"as a day of public thanksgiving and prayer to be observed by acknowledging with grateful hearts the many and signal favours of Almighty God especially by affording them an opportunity peaceably to establish a form of government for their safety and happiness:”  
Sadly not the safety and happiness of everyone, most certainly not the Slaves.   Over the subsequent years many states enacted laws making it a legal holiday. In some states it was celebrated in October, in others it was celebrated in January. It was one woman, Sarah J. Hale who for 17years advocated obsessively to make it a National Holiday.  
As a side note, Hale is best known for writing the poem “Mary had a little lamb”  Hale said.
“it would be better to have the day so fixed by the expression of public sentiment that no discord would be possible, but, from Maine to Mexico,  from Plymouth Rock to Sunset Sea, the hymn of thanksgiving should be simultaneously raised, as the pledge of friendship in the enjoyment of God’s blessings during the year.“
She was inexhaustible, writing op-eds, editorials in her magazines, speaking to politicians, using every political connection she had to encourage five Presidents,  before her dream became a reality.  So first I want to say, it goes to show what one person with perseverance and persistence can accomplish. Secondly, I wonder what else she could have accomplished with all that energy.  President Lincoln in the middle of the Civil War in 1863 issued the Proclamation making Thanksgiving a National Holiday stating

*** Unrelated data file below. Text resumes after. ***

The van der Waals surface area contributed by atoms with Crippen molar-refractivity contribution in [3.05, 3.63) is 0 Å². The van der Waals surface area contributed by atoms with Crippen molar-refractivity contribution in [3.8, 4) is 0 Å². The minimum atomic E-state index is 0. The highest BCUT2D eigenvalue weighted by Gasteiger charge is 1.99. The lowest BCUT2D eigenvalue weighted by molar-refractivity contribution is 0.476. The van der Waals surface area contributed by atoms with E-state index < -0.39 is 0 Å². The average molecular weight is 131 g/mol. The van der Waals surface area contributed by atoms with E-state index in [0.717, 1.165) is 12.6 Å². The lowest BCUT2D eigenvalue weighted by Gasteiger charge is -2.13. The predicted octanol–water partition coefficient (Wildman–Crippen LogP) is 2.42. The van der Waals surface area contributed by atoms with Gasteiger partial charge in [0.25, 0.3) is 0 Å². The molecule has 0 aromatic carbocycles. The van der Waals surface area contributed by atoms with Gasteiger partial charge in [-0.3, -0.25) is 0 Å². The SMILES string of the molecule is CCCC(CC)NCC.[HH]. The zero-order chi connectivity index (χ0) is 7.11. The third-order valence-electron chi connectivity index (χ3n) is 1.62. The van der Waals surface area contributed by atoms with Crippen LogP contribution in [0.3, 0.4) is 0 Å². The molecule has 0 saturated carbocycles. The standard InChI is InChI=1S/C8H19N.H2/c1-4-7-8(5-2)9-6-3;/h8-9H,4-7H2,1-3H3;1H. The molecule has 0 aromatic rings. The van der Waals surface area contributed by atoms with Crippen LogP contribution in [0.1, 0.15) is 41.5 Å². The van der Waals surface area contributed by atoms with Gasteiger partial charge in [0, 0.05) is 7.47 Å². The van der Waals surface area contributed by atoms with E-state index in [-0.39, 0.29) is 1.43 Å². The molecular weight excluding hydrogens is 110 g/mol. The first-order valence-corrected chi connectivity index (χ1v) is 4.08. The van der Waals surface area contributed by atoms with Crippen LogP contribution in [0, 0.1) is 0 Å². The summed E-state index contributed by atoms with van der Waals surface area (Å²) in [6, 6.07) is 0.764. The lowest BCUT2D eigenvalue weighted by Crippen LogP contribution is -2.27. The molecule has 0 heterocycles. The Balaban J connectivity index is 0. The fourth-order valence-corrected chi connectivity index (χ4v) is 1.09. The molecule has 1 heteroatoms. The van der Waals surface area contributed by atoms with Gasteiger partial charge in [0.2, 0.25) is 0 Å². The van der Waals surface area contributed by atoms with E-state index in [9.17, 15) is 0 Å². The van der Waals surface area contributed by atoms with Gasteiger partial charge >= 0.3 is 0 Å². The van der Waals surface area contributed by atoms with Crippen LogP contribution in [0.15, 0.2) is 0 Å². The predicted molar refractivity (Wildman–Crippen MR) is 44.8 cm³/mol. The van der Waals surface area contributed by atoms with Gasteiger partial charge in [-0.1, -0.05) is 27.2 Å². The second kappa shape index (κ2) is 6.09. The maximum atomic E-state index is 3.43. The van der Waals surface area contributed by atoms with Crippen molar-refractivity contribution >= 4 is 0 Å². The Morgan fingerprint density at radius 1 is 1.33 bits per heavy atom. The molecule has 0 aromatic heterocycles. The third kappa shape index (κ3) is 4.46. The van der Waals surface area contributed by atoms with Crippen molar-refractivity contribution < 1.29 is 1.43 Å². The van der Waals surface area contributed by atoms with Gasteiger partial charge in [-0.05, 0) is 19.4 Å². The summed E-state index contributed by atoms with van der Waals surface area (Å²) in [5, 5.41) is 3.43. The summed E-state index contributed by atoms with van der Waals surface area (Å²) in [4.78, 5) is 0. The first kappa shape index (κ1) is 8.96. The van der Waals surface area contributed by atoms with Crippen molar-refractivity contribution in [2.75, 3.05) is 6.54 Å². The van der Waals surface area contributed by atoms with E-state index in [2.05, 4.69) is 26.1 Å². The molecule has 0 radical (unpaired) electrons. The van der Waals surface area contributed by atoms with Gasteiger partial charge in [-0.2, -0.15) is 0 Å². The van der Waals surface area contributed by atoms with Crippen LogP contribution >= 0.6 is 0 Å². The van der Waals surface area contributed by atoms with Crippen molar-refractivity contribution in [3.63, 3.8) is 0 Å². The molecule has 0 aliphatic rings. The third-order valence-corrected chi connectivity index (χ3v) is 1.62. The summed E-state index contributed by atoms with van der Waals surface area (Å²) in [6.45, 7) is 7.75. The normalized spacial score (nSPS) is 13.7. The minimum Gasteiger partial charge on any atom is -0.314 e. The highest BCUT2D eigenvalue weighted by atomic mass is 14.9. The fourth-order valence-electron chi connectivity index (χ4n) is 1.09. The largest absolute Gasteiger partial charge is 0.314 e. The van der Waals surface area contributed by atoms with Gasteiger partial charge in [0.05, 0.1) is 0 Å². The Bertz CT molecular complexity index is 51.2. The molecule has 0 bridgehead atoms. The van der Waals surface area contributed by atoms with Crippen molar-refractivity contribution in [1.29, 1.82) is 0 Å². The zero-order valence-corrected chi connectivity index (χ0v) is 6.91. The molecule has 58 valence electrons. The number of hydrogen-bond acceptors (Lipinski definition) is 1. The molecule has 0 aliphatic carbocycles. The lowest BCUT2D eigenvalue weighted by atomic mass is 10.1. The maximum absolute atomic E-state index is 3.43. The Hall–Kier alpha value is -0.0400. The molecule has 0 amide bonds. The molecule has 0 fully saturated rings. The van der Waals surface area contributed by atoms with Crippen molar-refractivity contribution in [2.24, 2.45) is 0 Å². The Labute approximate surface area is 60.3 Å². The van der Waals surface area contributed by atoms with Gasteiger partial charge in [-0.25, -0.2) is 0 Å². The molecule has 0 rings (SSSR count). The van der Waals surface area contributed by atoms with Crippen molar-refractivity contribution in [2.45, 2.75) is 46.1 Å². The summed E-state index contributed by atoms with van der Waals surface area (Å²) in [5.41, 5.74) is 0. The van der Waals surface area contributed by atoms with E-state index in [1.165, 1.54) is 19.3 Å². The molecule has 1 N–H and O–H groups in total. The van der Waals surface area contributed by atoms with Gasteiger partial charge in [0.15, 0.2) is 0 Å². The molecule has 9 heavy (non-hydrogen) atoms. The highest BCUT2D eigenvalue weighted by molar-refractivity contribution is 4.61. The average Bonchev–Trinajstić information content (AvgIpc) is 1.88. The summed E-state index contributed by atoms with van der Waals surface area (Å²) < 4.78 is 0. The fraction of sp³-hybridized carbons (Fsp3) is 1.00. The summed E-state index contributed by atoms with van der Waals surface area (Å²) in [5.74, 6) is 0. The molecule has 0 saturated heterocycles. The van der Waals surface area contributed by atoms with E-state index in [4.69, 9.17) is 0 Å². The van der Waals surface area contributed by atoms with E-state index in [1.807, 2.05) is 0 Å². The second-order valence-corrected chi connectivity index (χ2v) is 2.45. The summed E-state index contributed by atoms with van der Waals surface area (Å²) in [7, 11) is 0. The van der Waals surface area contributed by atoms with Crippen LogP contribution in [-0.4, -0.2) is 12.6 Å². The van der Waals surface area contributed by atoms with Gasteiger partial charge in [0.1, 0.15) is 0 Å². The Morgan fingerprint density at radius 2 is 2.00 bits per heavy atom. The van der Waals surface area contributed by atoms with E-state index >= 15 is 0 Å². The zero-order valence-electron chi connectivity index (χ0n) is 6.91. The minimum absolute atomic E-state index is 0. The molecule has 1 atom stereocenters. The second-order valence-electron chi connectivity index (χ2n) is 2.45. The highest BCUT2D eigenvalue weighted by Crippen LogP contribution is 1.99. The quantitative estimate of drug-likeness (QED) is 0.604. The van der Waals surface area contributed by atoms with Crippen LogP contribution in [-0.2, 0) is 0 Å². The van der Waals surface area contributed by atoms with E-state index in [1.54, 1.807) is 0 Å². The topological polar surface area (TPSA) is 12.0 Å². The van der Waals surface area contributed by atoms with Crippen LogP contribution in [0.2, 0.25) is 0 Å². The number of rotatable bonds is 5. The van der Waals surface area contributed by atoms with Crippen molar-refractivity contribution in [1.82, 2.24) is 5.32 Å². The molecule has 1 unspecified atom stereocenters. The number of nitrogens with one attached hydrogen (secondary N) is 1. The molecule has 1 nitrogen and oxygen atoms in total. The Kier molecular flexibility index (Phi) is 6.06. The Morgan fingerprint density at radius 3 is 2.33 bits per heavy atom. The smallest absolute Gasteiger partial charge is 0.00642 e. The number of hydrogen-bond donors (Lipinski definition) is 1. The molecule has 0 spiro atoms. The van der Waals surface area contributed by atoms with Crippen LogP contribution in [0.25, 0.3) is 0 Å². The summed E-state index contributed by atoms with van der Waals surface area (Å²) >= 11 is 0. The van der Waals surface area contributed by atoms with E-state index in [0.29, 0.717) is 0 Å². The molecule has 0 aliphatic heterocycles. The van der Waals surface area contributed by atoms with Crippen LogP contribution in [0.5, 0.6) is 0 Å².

“rejoicing in the consciousness of augmented strength and vigor, is permitted to expect continuance of years with large increase of freedom.  It has seemed to me fit and proper that they should be solemnly, reverently and gratefully acknowledged as with one heart and one voice by the whole American People.